Wednesday,19 September, 2018
Current issue | Issue 1267, (22 - 28 October 2015)
Wednesday,19 September, 2018
Issue 1267, (22 - 28 October 2015)

Ahram Weekly


Compiled by Doaa El-Bey

Al-Ahram Weekly

Omar Marawan: A stressful time

With a markedly low voter turnout at the parliamentary elections this week, Omar Marawan, the spokesman for the Higher Elections Committee (HEC), faced a real challenge. In an interview with Al-Akhbar newspaper, he called on voters to respond to the call of their country and participate extensively in the elections. He also called on them to choose the best candidates and acquaint themselves with the rules so as not to void their vote.

Marawan’s interview with Al-Akhbar was the first long interview he gave since being chosen by the HEC as its spokesperson in February. Dubbed Secret Mission Man, during that period, he hardly talked to the media at all. He had already undertaken various secret missions after the 25 January Revolution. He was the secretary-general of the fact finding committees established under SCAF and former president Mohamed Morsi.

He held the same position in a similar committee established after 30 June.

In August, Marawan released a statement disclosing the timetable of the elections, which said that parliament should be in place before 2016.

Since then, the HEC has been busy with arrangements for the elections themselves. In the first round, more than 27 million in 14 governorates were supposed to vote for 103 electoral constituencies.

Marawan paid various visits to Egyptian expats in the last few months to make sure they understood the rules of participation and urge them to participate. However, the low turnout inside the country and the relatively low participation of expats has put pressure on Marawan and he is expected to exert more efforts to encourage voters inside and outside the country to take part as of now. 

“Egyptians have participated [in the elections] and realised that their vote can make a difference. They will never accept to be spectators again. How can they be passive again when they have repeatedly heard the president saying that their vote can topple a president? Should we waste this opportunity or make it a corner stone for sounder political participation?”
Ibn Al-Dawla, Al-Youm Al-Sabei

Congrats Egypt

“Egypt winning the UNSC’s non-permanent seat with 179 votes out of 193 is, without a doubt, a political victory for the Foreign Ministry. Egypt needed only 125 votes to win. Its presence among decision maker states will boost Cairo’s efforts to direct the present policies in Africa, the Arab world and the Middle East in a way that helps to achieve its interests and that of the Arab and African countries.”
Sayed Ghoneim, Al-Akhbar
“Egypt’s triumph has emphasised its international presence and put an end to the state of seclusion that the country faced after the 30 June Revolution and the insistence of some states to call it a coup d’etat.”
Inas Nour, Al-Ahram

The flea and the elephant

“If a certain political group that represents five per cent of the voters managed to mobilise its followers while the others decided to boycott or are too lazy to vote, the former would control up to forty per cent of the parliament and have a strong say in the fate of the country. That is, while its size in the street is equivalent to that of a flea it can be an elephant in parliament. That is one of the reasons why I will take part in the elections.”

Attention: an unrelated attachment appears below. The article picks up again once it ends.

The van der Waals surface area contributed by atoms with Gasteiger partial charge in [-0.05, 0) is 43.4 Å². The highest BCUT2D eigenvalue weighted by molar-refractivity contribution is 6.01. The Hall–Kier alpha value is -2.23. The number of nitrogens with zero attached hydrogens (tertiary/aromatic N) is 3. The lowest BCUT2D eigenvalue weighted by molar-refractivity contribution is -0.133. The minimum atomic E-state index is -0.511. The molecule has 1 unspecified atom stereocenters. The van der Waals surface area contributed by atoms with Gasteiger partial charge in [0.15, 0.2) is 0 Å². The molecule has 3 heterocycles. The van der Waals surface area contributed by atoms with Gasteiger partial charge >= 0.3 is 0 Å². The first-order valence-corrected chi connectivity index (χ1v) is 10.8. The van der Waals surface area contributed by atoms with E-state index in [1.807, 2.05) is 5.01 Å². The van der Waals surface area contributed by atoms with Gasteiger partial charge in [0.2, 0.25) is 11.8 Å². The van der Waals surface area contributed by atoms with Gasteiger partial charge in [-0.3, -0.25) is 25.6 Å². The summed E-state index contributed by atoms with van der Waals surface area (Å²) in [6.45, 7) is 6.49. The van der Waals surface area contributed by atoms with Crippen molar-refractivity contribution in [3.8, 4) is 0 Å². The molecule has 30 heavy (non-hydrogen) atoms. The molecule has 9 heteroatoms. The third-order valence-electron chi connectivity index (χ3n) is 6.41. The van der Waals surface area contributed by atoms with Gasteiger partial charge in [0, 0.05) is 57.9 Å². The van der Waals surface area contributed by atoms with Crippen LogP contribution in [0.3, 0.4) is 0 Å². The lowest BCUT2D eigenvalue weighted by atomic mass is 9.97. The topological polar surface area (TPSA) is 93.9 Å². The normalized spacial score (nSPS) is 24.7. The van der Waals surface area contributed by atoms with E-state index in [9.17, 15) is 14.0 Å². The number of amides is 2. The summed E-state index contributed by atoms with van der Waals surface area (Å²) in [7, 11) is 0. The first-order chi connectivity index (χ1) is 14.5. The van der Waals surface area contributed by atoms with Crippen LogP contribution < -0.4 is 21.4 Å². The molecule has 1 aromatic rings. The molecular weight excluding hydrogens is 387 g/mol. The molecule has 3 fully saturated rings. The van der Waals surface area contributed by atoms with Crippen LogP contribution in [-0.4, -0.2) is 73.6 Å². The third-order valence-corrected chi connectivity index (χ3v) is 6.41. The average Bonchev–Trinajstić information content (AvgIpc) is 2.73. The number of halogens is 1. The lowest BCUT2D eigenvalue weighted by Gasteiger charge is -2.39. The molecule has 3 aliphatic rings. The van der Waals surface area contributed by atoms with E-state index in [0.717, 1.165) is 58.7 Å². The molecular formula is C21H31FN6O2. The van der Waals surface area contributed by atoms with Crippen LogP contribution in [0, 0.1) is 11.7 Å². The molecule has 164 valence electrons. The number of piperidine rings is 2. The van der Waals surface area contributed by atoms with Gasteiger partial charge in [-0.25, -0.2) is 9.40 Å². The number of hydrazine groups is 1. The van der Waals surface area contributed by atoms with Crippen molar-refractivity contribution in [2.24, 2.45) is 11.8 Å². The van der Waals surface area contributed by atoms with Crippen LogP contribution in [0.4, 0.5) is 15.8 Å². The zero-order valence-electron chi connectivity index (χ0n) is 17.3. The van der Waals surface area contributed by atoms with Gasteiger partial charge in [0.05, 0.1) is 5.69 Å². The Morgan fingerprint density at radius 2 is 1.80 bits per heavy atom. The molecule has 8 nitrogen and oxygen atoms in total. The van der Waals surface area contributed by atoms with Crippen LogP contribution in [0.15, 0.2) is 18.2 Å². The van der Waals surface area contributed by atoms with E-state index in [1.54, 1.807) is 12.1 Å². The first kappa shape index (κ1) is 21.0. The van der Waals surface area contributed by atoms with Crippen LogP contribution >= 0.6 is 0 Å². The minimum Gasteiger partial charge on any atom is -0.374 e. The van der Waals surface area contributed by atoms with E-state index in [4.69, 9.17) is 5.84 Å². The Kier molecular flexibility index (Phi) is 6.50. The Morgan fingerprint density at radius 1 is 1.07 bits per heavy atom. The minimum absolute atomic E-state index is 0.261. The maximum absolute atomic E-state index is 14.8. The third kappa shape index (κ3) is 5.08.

Moataz Abdel-Fattah, Al-Watan


“I believe that boycotting the elections is not the right approach. Whether you are happy with the elections or unhappy, whether you agree or disagree, you should express your viewpoint via the ballot box so that we can feel we have taken at least one step on the long road to democracy.”
Osama Al-Ghazali Harb, Al-Ahram

Egyptian Essence: 20.7 million youth in poverty

“The Chairman of the Central Agency for Public Mobilisation and Statistics Abu Bakr Al-Guindi said that the number of Egyptian youth who suffer from poverty reached 20.7 million in the age group from 18 to 29 years, which presents 24.1 per cent. He also pointed out that the poverty rate among children reached 28.8 which is the highest among all age groups. That rate witnessed a gradual increase from 2000 to 2013.”


“The parliamentary elections are like Egypt’s national team playing before the whole world. But you keep forgetting you have banned onlookers from taking part in the game.”
Wael Sedhom

“What happened today [Sunday] to the pound against the dollar and to the voting boxes against the voters deserves a banner headline similar to that which appeared on the morning of 26 January 2011: ‘A warning’. The problem was that Mubarak could not read the headline!”
Hazem Hosny


Mada Masr @MadaMasr  
#EgyElections update: Voter turnout remains low, number of female voters four times that of male ones.

Zeinobia @Zeinobia  
Parliamentary #elections #2015 Day 1: Where are the voters !?

Ekram Ibrahim @ekramibrahim  
#Egypt: more elections, less willing to engage. Bigger promises, less trust.

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